Syndicate content

East Asia and Pacific

Reflections on forty years of China’s reforms

Bert Hofman's picture
Also available in: 中文
Photo: ©Li Wenyong/World Bank

Forty years ago in December, Deng Xiaoping delivered his historic speech "Emancipate the mind, seeking truth from facts and unite as one to face the future." This triggered four decades of reforms that have transformed China into the world’s second largest economy.  By some time in the next decade, China will be among the few countries in the world that will have transitioned from low income to high income status since World War II. 

Understanding the path China traveled, the circumstances under which historical decisions were made, and their effects on the course of China’s economy will inform future decision makers.  Increasingly, this reflection is important to the rest of the world as more and more countries see China as an example to emulate.  At the 19th Party Congress in November 2017, China accepted this mantle for the first time since the onset of reforms.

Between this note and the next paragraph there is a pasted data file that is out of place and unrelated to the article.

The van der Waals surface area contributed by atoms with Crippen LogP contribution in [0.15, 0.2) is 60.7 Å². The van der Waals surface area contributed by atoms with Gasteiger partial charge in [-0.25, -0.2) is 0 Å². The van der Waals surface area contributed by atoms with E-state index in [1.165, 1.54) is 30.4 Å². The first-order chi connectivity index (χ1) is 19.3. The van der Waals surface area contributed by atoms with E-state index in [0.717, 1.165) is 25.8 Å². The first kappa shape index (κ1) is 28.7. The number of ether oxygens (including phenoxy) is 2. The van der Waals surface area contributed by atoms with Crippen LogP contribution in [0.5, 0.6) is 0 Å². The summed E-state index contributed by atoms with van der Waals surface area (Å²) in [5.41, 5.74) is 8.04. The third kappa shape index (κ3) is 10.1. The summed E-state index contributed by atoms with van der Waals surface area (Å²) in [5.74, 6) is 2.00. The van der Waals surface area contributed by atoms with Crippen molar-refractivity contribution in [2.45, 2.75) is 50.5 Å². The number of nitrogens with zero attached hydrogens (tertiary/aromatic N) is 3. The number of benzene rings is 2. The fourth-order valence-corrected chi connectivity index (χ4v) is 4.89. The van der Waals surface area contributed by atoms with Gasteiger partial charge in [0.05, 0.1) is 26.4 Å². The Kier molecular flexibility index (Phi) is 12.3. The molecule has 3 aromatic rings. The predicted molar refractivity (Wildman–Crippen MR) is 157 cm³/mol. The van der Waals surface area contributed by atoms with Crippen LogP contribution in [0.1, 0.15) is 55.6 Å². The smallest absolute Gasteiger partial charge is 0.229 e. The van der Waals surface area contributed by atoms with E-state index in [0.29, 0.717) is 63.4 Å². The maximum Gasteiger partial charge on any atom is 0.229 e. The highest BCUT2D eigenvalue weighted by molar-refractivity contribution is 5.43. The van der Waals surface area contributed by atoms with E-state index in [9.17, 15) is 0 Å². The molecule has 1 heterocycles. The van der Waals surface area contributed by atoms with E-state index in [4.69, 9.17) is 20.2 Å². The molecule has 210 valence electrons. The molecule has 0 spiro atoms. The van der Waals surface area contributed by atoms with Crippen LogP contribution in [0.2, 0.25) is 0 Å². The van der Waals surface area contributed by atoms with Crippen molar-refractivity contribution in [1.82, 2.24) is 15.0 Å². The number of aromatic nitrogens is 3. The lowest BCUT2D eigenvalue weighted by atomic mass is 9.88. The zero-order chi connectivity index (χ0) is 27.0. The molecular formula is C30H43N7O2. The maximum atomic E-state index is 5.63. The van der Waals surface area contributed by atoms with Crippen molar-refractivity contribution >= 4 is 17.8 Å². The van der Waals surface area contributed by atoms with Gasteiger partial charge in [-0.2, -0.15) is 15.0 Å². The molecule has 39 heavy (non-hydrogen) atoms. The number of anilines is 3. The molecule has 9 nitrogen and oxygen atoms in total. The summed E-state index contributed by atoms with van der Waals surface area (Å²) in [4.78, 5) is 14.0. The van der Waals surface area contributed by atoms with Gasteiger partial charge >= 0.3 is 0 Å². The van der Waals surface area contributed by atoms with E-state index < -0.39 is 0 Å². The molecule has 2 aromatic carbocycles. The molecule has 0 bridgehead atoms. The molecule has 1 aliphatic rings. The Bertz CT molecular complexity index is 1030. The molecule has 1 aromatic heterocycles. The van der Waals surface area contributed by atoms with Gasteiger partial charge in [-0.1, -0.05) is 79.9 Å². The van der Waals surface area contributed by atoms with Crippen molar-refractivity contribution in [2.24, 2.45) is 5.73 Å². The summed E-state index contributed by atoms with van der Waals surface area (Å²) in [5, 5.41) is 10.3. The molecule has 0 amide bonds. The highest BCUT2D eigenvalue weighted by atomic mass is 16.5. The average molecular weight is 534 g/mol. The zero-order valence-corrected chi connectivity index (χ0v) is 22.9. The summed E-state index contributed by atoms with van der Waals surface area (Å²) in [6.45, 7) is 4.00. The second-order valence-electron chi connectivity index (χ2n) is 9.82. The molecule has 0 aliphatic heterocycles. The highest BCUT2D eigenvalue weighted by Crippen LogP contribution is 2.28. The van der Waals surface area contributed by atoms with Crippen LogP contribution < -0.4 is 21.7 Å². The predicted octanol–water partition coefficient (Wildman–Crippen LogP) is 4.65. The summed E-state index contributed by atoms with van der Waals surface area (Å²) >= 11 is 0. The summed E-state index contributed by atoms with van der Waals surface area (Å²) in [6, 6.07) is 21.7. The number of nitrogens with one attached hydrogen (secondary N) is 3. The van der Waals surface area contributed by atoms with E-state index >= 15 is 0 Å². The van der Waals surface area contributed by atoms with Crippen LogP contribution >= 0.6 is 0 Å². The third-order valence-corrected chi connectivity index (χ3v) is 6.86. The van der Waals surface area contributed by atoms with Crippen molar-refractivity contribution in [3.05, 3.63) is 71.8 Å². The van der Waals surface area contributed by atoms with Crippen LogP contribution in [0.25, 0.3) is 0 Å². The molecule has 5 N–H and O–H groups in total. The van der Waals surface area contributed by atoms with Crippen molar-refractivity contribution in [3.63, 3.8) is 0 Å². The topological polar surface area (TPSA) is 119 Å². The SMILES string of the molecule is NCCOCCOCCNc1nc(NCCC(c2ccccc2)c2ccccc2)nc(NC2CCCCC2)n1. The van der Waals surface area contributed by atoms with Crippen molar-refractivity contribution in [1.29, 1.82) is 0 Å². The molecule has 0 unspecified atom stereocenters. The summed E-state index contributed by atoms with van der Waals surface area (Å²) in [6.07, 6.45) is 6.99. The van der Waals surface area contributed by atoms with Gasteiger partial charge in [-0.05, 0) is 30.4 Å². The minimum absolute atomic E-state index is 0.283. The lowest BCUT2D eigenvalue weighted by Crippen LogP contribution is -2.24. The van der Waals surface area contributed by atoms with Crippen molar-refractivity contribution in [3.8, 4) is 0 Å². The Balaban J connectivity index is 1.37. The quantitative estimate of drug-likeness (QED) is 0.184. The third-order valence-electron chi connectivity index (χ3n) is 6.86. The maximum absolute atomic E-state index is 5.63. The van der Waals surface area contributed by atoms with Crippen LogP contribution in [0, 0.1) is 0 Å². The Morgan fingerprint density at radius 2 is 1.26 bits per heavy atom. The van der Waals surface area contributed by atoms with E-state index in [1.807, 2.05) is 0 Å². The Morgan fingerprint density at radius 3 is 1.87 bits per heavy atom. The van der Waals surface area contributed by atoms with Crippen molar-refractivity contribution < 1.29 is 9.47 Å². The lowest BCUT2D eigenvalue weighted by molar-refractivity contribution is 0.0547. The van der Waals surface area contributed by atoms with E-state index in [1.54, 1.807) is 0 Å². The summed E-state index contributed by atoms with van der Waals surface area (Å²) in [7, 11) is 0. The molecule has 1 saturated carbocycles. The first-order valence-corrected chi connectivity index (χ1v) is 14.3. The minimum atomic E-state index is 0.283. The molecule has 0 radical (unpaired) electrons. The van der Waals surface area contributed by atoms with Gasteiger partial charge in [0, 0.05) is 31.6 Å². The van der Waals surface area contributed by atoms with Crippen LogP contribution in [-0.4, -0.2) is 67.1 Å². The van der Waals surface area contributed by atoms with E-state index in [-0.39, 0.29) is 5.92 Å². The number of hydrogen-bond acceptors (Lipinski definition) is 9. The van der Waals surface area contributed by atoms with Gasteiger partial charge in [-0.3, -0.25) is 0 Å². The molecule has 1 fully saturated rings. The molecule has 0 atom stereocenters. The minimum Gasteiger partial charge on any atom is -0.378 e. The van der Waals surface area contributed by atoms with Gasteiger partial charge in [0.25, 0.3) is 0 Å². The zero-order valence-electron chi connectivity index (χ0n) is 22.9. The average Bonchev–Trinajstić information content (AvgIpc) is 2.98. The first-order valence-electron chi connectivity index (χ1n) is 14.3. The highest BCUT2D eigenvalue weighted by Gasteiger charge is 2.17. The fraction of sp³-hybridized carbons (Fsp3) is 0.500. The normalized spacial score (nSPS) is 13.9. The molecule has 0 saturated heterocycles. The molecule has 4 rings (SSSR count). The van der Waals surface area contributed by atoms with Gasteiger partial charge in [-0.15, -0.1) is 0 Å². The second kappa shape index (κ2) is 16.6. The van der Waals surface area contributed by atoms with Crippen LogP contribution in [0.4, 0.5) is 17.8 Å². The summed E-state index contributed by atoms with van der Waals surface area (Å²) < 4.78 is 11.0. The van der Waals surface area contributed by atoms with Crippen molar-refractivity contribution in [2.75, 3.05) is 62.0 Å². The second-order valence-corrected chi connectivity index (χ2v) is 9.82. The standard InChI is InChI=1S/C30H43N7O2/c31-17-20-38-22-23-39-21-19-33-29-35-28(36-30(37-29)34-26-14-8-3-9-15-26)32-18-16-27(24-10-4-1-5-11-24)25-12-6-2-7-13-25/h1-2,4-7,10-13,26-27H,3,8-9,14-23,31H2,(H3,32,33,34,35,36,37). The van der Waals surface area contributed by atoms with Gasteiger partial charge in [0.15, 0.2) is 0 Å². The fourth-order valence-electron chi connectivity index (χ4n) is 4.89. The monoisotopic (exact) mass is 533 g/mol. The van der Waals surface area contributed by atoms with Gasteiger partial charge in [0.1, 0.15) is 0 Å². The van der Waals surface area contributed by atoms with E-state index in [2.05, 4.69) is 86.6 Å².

In some ways, China’s reforms were fairly mainstream.  The country opened up for trade and foreign investment, liberalized prices, diversified ownership, strengthened property rights, kept inflation under control, and maintained high savings and investment.  But this is simplifying the reforms and obfuscates the essence of China’s reforms: the unique steps China took reforming its system are what makes its experience of interest (see the Annex). Its gradual approach to reform was in sharp contrast to Eastern Europe and the former Soviet Union.  Although often compared, China and other transition countries were simply too different in terms of initial economic conditions, political development, and external environment.  

Predominantly rural and among the poorest nations on earth, China was marred by the failure of the Great Leap Forward and the political disruptions during the Great Proletarian Cultural Revolution. Integration into the global economy was minimal. Industry was inefficient, but also far less concentrated than in Eastern Europe and the former Soviet Union.  Perhaps most importantly, because China retained political continuity, the country could focus on an economic and social transition instead of a political one.